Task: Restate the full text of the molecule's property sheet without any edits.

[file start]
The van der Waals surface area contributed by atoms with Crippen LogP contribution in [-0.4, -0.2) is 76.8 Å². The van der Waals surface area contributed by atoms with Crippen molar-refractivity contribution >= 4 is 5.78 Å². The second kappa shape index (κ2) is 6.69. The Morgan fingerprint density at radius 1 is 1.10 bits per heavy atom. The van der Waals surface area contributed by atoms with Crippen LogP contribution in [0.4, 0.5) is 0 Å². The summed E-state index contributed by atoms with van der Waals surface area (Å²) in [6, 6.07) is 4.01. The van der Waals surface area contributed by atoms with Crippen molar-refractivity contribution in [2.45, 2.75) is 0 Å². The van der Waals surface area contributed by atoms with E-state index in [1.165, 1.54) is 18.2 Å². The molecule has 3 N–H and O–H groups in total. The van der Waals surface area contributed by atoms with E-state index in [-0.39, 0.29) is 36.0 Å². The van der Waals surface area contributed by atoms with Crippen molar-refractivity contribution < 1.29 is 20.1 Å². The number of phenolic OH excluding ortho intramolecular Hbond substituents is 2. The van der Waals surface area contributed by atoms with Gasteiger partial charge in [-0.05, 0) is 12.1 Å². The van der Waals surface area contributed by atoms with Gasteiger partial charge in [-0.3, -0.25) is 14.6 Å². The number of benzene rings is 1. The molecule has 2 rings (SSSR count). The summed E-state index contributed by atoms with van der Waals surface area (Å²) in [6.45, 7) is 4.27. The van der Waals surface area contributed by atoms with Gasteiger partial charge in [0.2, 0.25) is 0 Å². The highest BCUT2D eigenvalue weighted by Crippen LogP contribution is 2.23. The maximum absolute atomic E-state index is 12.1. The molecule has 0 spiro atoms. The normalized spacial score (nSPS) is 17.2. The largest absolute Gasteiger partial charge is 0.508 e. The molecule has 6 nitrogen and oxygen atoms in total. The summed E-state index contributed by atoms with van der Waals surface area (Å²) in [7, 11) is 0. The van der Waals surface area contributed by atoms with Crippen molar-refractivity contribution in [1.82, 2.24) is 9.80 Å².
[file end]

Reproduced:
The van der Waals surface area contributed by atoms with Crippen LogP contribution in [-0.4, -0.2) is 76.8 Å². The van der Waals surface area contributed by atoms with Crippen molar-refractivity contribution >= 4 is 5.78 Å². The second kappa shape index (κ2) is 6.69. The Morgan fingerprint density at radius 1 is 1.10 bits per heavy atom. The van der Waals surface area contributed by atoms with Crippen LogP contribution in [0.4, 0.5) is 0 Å². The summed E-state index contributed by atoms with van der Waals surface area (Å²) in [6, 6.07) is 4.01. The van der Waals surface area contributed by atoms with Crippen molar-refractivity contribution in [2.45, 2.75) is 0 Å². The van der Waals surface area contributed by atoms with E-state index in [1.165, 1.54) is 18.2 Å². The molecule has 3 N–H and O–H groups in total. The van der Waals surface area contributed by atoms with E-state index in [-0.39, 0.29) is 36.0 Å². The van der Waals surface area contributed by atoms with Crippen molar-refractivity contribution < 1.29 is 20.1 Å². The number of phenolic OH excluding ortho intramolecular Hbond substituents is 2. The van der Waals surface area contributed by atoms with Gasteiger partial charge in [-0.05, 0) is 12.1 Å². The van der Waals surface area contributed by atoms with Gasteiger partial charge in [-0.3, -0.25) is 14.6 Å². The number of benzene rings is 1. The molecule has 2 rings (SSSR count). The summed E-state index contributed by atoms with van der Waals surface area (Å²) in [6.45, 7) is 4.27. The van der Waals surface area contributed by atoms with Gasteiger partial charge in [0.2, 0.25) is 0 Å². The highest BCUT2D eigenvalue weighted by Crippen LogP contribution is 2.23. The maximum absolute atomic E-state index is 12.1. The molecule has 0 spiro atoms. The normalized spacial score (nSPS) is 17.2. The largest absolute Gasteiger partial charge is 0.508 e. The molecule has 6 nitrogen and oxygen atoms in total. The summed E-state index contributed by atoms with van der Waals surface area (Å²) in [7, 11) is 0. The van der Waals surface area contributed by atoms with Crippen molar-refractivity contribution in [1.82, 2.24) is 9.80 Å².